The solar-powered plane known as Solar Impulse 2 has cleared the most dangerous leg of its voyage around the world, landing safely on the Hawaiian island of Oahu on Friday morning. The plane had taken off from Nagoya, Japan.
After several weeks of delays and two aborted attempts, Swiss pilot André Borschberg was finally able to complete what he called “probably the flight of my life.”
The grueling 116-hour voyage over nearly five days allowed the solo pilot only about three hours of rest per day, broken up into 20-minute sessions while the craft was flown by autopilot.
This latest accomplishment proves that “energy efficiency, solar power, and modern technology can achieve the impossible,” Solar Impulse co-founder and alternating pilot Bertrand Piccard tweeted.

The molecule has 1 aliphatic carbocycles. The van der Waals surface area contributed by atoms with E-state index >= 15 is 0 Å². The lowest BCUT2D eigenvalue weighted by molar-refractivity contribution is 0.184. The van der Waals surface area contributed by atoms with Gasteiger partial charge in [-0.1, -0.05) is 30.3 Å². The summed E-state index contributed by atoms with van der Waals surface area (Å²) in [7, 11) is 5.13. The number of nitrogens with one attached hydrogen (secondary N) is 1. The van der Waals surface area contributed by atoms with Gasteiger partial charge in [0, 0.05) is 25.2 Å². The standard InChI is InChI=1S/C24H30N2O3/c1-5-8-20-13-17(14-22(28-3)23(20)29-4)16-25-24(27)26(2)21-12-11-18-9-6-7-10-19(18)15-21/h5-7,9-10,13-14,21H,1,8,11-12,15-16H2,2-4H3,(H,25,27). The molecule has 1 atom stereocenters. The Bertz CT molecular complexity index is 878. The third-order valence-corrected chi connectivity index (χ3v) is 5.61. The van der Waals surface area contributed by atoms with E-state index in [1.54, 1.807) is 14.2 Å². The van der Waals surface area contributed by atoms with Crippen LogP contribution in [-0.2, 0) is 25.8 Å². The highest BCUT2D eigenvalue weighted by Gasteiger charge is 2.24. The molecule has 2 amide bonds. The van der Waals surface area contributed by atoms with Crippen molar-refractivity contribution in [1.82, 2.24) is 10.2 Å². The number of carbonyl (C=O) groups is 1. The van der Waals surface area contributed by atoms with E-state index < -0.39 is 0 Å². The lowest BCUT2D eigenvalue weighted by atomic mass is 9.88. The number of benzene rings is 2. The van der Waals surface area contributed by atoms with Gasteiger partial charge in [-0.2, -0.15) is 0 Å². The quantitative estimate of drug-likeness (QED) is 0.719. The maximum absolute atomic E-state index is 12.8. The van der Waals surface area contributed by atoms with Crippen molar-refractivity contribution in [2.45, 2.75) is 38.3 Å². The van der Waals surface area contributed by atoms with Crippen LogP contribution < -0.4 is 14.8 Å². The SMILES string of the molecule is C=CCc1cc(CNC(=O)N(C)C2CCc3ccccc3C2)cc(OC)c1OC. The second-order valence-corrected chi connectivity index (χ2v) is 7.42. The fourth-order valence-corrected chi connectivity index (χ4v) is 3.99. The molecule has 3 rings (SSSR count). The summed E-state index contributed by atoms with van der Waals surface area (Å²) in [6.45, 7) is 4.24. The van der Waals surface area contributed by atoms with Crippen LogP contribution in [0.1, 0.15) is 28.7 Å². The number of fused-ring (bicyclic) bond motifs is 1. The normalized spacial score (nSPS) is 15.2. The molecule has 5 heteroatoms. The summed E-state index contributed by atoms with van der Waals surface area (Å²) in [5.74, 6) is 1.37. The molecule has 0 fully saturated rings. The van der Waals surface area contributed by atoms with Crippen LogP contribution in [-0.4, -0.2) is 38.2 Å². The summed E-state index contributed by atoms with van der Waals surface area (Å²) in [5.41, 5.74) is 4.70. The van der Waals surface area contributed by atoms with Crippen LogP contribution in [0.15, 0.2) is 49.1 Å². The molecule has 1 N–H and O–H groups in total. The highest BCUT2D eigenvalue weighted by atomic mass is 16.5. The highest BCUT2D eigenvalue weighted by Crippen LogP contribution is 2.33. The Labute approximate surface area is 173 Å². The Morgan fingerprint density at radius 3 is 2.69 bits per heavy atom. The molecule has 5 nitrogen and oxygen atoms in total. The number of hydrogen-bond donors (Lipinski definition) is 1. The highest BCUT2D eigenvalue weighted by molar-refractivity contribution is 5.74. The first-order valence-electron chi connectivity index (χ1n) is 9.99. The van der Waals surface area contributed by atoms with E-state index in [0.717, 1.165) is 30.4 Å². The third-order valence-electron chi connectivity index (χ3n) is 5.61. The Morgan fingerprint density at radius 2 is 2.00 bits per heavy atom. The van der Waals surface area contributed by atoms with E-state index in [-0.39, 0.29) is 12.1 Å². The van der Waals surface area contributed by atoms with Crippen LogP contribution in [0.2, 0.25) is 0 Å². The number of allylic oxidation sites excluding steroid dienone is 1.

On this leg the Solar Impulse crossed more than 4,000 miles (6,400 kilometers) of ocean, the same desolate region where Amelia Earhart disappeared 77 years ago. But it wasn’t all smooth going. In addition to exhaustion Borschberg battled turbulence and cold fronts, which buffeted the lightweight, experimental plane.
Borschberg also had to overcome a malfunction in the on-board warning system. That meant “an important support for me is not available, specially in situations such as resting or even sleeping,” the pilot said in an email.